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HPV Vaccine - What's the Big Deal?

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I recently watched a lecture at Cincinnati Children's Hospital about the HPV vaccine (human papilloma virus) and wanted to share some key points.  HPV has been identified as the cause of 100% of cervical cancers in women.  It can also cause throat and genital cancers in men. It is the second most common cause of death from cancer in women ages 15 to 44 years. By age 26, 85 to 91% of men and women have contracted HPV.  It is often silent or asymptomatic.  It can be spread by contact, so it does not require actual intercourse.  Since its introduction over 10 years ago 270 million doses have been given.  It is safe and effective.  A recent study of Cincinnati teenagers showed that the vaccine reduced the prevalence of HPV from 33% to 3% in the population studied.

Still not convinced? What about side effects?  When is the best time to give it?  The main side effects of the vaccine are pain and light-headedness.  This can happen with any vaccine or blood draw in teens.  The best time to give the vaccine is 11-12 years as prepubertal children seem to have a better immune response. In fact, if we give the vaccine before age 15 we only need 2 doses versus 3 doses for ages 15 and older.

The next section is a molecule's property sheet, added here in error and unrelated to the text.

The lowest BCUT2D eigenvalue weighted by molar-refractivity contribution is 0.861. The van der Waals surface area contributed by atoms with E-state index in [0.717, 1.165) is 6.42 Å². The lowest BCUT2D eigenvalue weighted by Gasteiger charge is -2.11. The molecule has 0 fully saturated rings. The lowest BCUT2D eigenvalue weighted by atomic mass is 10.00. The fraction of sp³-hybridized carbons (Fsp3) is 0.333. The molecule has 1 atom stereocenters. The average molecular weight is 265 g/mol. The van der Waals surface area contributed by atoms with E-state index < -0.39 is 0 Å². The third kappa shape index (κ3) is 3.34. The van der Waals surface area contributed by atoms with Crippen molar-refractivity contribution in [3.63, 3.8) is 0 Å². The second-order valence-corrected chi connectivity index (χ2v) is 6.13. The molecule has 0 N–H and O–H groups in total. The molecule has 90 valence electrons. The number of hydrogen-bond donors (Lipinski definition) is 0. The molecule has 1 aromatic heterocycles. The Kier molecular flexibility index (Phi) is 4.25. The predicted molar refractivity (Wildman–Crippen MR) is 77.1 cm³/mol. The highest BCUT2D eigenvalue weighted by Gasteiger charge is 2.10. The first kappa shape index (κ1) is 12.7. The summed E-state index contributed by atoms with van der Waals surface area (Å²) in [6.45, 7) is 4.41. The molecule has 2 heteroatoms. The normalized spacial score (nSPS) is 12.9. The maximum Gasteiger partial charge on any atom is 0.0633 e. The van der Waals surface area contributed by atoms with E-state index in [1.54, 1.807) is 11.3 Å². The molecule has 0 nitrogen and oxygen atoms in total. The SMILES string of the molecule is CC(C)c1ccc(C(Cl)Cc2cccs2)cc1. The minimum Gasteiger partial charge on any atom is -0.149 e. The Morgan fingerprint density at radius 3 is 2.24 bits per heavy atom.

My final thought is to leave you with the story of the Hepatitis B vaccine, which very much parallels the HPV vaccine in terms of rationale and schedule.  Hepatitis B is contracted through contact with blood and body fluids.  In the 1980s and 1990s it was one of the leading causes of chronic liver disease and liver cancer.  Fortunately, the Hepatitis B vaccine was discovered and initiated in 1991.  We now give the vaccine right away after birth, as it can be spread from mother to baby during delivery.  It has been a routine part of infant vaccines for more than two decades and the rate of hepatitis B related liver disease and cancer has been dramatically reduced. 

Here is some additional information: 
HPV Myths

HPV Vaccine Is Safe

Thanks for reading!

Charles Cavallo, MD
Posted: 11/7/2017 8:39:35 AM by Deb Braun | with 1 comments
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